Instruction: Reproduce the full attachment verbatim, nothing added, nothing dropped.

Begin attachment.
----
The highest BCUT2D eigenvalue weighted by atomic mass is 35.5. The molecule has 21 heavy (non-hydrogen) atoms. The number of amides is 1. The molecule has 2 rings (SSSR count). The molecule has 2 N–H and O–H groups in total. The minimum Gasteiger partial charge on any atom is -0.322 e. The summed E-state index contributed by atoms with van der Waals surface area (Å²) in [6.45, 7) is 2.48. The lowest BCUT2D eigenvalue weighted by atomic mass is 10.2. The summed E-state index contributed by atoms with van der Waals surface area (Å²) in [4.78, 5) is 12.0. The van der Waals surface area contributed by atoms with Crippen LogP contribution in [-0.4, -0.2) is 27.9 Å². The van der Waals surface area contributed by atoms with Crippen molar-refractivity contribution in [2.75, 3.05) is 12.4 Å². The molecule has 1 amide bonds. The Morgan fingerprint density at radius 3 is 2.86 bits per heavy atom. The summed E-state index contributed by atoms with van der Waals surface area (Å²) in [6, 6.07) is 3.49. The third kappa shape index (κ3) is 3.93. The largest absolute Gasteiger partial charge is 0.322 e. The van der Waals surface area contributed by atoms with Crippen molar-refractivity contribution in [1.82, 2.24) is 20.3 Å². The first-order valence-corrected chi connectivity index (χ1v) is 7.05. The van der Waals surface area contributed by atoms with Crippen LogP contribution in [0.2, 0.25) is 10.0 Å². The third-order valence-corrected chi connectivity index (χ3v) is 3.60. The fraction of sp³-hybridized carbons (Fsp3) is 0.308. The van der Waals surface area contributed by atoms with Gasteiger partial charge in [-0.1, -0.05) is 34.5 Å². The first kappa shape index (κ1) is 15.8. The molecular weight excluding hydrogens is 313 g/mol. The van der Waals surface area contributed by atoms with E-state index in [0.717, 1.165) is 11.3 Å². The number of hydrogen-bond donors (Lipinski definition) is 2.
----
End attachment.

The highest BCUT2D eigenvalue weighted by atomic mass is 35.5. The molecule has 21 heavy (non-hydrogen) atoms. The number of amides is 1. The molecule has 2 rings (SSSR count). The molecule has 2 N–H and O–H groups in total. The minimum Gasteiger partial charge on any atom is -0.322 e. The summed E-state index contributed by atoms with van der Waals surface area (Å²) in [6.45, 7) is 2.48. The lowest BCUT2D eigenvalue weighted by atomic mass is 10.2. The summed E-state index contributed by atoms with van der Waals surface area (Å²) in [4.78, 5) is 12.0. The van der Waals surface area contributed by atoms with Crippen LogP contribution in [-0.4, -0.2) is 27.9 Å². The van der Waals surface area contributed by atoms with Crippen molar-refractivity contribution in [2.75, 3.05) is 12.4 Å². The molecule has 1 amide bonds. The Morgan fingerprint density at radius 3 is 2.86 bits per heavy atom. The summed E-state index contributed by atoms with van der Waals surface area (Å²) in [6, 6.07) is 3.49. The third kappa shape index (κ3) is 3.93. The largest absolute Gasteiger partial charge is 0.322 e. The van der Waals surface area contributed by atoms with Crippen molar-refractivity contribution in [1.82, 2.24) is 20.3 Å². The first-order valence-corrected chi connectivity index (χ1v) is 7.05. The van der Waals surface area contributed by atoms with Crippen LogP contribution in [0.2, 0.25) is 10.0 Å². The third-order valence-corrected chi connectivity index (χ3v) is 3.60. The fraction of sp³-hybridized carbons (Fsp3) is 0.308. The van der Waals surface area contributed by atoms with Gasteiger partial charge in [-0.1, -0.05) is 34.5 Å². The first kappa shape index (κ1) is 15.8. The molecular weight excluding hydrogens is 313 g/mol. The van der Waals surface area contributed by atoms with E-state index in [0.717, 1.165) is 11.3 Å². The number of hydrogen-bond donors (Lipinski definition) is 2.